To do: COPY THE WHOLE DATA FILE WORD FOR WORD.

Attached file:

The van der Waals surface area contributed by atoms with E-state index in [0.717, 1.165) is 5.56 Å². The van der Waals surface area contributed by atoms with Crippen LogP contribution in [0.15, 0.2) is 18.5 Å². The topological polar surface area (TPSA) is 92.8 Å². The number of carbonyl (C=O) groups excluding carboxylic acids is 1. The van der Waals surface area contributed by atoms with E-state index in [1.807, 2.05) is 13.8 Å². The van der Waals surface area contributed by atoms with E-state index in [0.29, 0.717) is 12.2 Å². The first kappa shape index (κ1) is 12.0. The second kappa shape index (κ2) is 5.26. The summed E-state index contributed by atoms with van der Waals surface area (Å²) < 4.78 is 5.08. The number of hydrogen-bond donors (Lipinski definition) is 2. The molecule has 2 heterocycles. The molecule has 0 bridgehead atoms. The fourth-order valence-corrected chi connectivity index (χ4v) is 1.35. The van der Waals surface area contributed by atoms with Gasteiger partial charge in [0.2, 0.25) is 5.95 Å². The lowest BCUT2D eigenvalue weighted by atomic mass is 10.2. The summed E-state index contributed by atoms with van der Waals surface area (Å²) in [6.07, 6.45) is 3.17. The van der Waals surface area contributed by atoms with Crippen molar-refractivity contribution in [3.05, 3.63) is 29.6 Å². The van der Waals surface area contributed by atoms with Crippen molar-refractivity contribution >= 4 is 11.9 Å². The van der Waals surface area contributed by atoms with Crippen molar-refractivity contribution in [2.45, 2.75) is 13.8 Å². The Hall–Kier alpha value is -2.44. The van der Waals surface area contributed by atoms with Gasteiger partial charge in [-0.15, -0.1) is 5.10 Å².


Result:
The van der Waals surface area contributed by atoms with E-state index in [0.717, 1.165) is 5.56 Å². The van der Waals surface area contributed by atoms with Crippen LogP contribution in [0.15, 0.2) is 18.5 Å². The topological polar surface area (TPSA) is 92.8 Å². The number of carbonyl (C=O) groups excluding carboxylic acids is 1. The van der Waals surface area contributed by atoms with E-state index in [1.807, 2.05) is 13.8 Å². The van der Waals surface area contributed by atoms with E-state index in [0.29, 0.717) is 12.2 Å². The first kappa shape index (κ1) is 12.0. The second kappa shape index (κ2) is 5.26. The summed E-state index contributed by atoms with van der Waals surface area (Å²) < 4.78 is 5.08. The number of hydrogen-bond donors (Lipinski definition) is 2. The molecule has 2 heterocycles. The molecule has 0 bridgehead atoms. The fourth-order valence-corrected chi connectivity index (χ4v) is 1.35. The van der Waals surface area contributed by atoms with Gasteiger partial charge in [0.2, 0.25) is 5.95 Å². The lowest BCUT2D eigenvalue weighted by atomic mass is 10.2. The summed E-state index contributed by atoms with van der Waals surface area (Å²) in [6.07, 6.45) is 3.17. The van der Waals surface area contributed by atoms with Crippen molar-refractivity contribution in [3.05, 3.63) is 29.6 Å². The van der Waals surface area contributed by atoms with Crippen molar-refractivity contribution >= 4 is 11.9 Å². The van der Waals surface area contributed by atoms with Crippen molar-refractivity contribution in [2.45, 2.75) is 13.8 Å². The Hall–Kier alpha value is -2.44. The van der Waals surface area contributed by atoms with Gasteiger partial charge in [-0.15, -0.1) is 5.10 Å².